New Technique for Vasectomy Reversal Developed at New York-Cornell
Mar 16, 1998
A new technique for vasectomy reversal increases the chances for fertility for men who undergo the procedure.
Developed by Dr. Marc Goldstein, Professor of Urology and Director of Male Reproductive Medicine and Microsurgery at The New York Hospital-Cornell Medical Center, the Microdot technique facilitates more accurate placement of sutures, which, in turn, helps to secure a "leak proof" reconnection of the vas deferens, the sperm conducting tube with an internal diameter of only 1/100 of an inch.
"We make believe that each end of the cut vas deferens is a clockface, and using an operating microscope that magnifies this tiny duct 30 times and a microscopic marking pen, we place 'dots' at 12, 3, 6 and 9 o'clock positions, and an additional four dots in between them," said Dr. Goldstein. "We then reattach the vas deferens by lining up the dots with eight sutures for each layer—inner, middle and outer."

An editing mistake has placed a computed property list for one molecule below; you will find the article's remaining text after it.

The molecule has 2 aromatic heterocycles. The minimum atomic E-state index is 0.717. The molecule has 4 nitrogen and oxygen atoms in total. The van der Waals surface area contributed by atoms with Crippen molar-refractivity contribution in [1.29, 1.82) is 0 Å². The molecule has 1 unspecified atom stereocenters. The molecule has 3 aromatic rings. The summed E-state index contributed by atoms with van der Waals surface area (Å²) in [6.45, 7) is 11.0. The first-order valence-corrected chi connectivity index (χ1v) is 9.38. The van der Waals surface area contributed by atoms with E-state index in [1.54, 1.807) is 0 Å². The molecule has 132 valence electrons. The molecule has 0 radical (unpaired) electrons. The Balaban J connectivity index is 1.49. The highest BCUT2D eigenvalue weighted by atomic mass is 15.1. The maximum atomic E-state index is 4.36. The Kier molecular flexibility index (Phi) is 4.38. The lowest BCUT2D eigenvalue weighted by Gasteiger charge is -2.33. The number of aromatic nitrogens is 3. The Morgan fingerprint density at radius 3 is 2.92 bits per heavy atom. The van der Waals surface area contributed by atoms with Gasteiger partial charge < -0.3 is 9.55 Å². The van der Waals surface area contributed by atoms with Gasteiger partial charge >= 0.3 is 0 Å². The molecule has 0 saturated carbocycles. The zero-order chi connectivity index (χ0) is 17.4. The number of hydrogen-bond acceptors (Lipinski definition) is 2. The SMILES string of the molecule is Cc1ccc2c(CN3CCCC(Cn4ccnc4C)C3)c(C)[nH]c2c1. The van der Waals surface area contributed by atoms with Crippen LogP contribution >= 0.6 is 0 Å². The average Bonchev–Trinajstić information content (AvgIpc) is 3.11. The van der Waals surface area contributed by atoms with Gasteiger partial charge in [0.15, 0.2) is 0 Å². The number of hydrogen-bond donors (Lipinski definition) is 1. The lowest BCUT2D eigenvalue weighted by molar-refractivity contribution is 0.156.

During a vasectomy, the vas deferens, the tube-like structure through which sperm is transported to the penis, is cut bilaterally to create an obstruction. Over time, the testicular side of the vas deferens increases in diameter due to the build up of pressure caused by the storage of sperm, while the abdominal side—only three times the diameter of a human hair—remains unchanged.
"The challenge faced by microsurgeons for a vasectomy reversal is to reattach the two widely discrepant sides of the vas deferens without gaps in order to prevent leakage of sperm and, ultimately, increase chances of fertility," said Dr. Goldstein.
"The Microdot technique facilitates this process. As a result, the overall success rate for return of sperm to the semen after vasectomy reversal has increased from 85 percent (in my first 600 reversals ) to 99.5 percent (in my last 200 reversals) employing the Microdot," he added.
After 17 months of follow-up, 54 percent of the first 100 men have already achieved pregnancies with their female partners. Excluding couples with associated female factor infertility, a 64 percent pregnancy rate was achieved. These results were published in the January issue of The Journal of Urology.